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Emily Player

GP working in mainstream GP and a Vulnerable adult service.

WHAT WiseGP WORK DO YOU DO?

I am a salaried GP working in a small city practice in Norwich, I work 6 clinical sessions and an additional 2 sessions in education at the practice. I also work at a vulnerable adult service 1-2 sessions a week. The vulnerable adult service provides primary care for individuals who struggle to access mainstream GP, often those who have just left prison or are currently homeless.

Prior to qualifying as a GP, I completed academic GP training and an academic foundation program. This was, in some ways a surprise to me, as I was not particularly concerned with academia or research during medical school. However, it has provided me with numerous opportunities throughout training and since qualifying, including the opportunity to be more involved in medical education and enrol in a part time master’s in clinical education. My interests in medical education include Massive Open Online Courses (MOOCs), their development and role in education. I am also involved in health humanities, teaching on a module around narrative medicine in marginalised groups and medicine and the arts. Finally, I teach small groups of medical student’s consultation skills and have recently become a GP tutor in primary care for second year medical students.

HOW HAVE YOU DEVELOPED YOUR KNOWLEDGE WORK SKILLS FOR THESE ROLES?

During my academic foundation training I was given the opportunity to train locally as a PBL and consultation skills tutor, lead a small research project and be part of a team developing a MOOC. All these individual roles provided me with some basic skills and connections in the University to build on over the years. Transitioning from GP training into an academic clinical fellow was another good opportunity to develop skills. I was able to start a master’s in clinical education, which was part time and provided an academic foundation in medical education, pedagogy and research methods which have been invaluable to my personal development. I would like to add that the time and access to funds provided by academic training has made most of these additional interests possible. Moreover, the opportunities to attend and present at conferences, has also opened my eyes to the wider world of medical education, health humanities, inclusion health and primary care research. Finally, meeting supervisors and role models in the areas described has really helped stretch and mould myself into the GP I want to be.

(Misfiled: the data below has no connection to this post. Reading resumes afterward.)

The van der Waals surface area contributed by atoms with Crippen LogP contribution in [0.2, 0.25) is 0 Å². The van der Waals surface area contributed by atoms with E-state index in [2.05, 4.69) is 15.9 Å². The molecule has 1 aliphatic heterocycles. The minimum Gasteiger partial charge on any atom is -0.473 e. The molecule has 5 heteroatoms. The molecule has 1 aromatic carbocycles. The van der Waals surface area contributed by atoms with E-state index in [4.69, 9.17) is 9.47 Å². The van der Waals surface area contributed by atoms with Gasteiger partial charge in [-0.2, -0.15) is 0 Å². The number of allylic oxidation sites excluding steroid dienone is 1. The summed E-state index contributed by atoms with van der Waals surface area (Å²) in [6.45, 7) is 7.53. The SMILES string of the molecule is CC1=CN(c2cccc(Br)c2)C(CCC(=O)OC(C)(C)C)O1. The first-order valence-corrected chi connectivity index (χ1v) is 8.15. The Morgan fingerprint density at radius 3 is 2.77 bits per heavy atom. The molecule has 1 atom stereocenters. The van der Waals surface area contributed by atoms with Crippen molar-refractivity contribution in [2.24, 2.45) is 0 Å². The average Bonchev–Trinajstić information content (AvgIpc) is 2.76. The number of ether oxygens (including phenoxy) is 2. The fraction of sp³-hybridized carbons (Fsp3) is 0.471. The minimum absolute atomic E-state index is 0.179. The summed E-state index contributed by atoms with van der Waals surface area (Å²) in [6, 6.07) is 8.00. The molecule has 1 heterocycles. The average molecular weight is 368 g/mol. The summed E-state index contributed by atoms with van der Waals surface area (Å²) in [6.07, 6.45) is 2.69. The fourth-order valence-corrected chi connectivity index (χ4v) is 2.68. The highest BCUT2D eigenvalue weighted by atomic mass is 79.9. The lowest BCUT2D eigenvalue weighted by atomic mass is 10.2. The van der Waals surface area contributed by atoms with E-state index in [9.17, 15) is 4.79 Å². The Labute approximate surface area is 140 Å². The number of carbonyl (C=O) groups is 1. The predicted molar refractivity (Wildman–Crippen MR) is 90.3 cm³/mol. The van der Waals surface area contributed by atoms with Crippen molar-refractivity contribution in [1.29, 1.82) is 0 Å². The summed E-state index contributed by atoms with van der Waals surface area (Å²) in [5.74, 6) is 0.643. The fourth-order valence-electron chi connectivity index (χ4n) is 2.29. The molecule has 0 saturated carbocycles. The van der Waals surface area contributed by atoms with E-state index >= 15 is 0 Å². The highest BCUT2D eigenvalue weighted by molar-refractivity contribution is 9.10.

WHY DOES BEING A WiseGP MATTER TO YOU?

I believe strongly in being a wise GP, the training, portfolio and exams prepared me very well for this role. I have found that as I progressed from medical student to GP, and have further interests in education and the vulnerable adult service, that some of the medical model I am familiar with is limited and a health humanities approach helped me address this. Understanding some of the art of medicine and learning from narrative medicine has helped me manage the complexity and uncertainty of primary care in a way science cannot. Therefore, the combined interests of education/ academia and clinical work complement each other perfectly. This is something I am keen to promote to the next generation of doctors and for me medical education is an often-undervalued forum for making a big difference.

 

WHAT TIPS DO YOU HAVE FOR OTHERS TO EXTEND THEIR WiseGP SKILLS AND ROLES?

I have three tips that have helped me so far in my early career, they are not exactly original but that may be for a good reason, they are important!

  • Say yes, at least in the early stages of your career. I stated above that I didn’t have a huge interest in academia and in many ways was lucky to have the opportunities of academic training that I did (I didn’t apply initially and was fortunate to have applied when gaps in the applications were not filled). I said yes to lots of teaching and research opportunities in academic foundation training which was often overwhelming but did open doors further down the line. As time progresses and I have honed my interests and skills, I am now trying to say no more.

  • Find a good mentor, someone who interests you and who you aspire to be like. For me, this was not about academic output or stature but about similar passions and having likeminded ideas around education and patient care.

  • Be part of a team. One of the biggest things I learnt early on was that academia and research can be incredibly overwhelming if you try and tackle things in isolation. Many of the more successful projects I have been lucky to be part of, have been exactly that, something I am a small part of. Learning from others who have more expertise in certain areas is important and makes working on more lengthy research much more achievable and rewarding.

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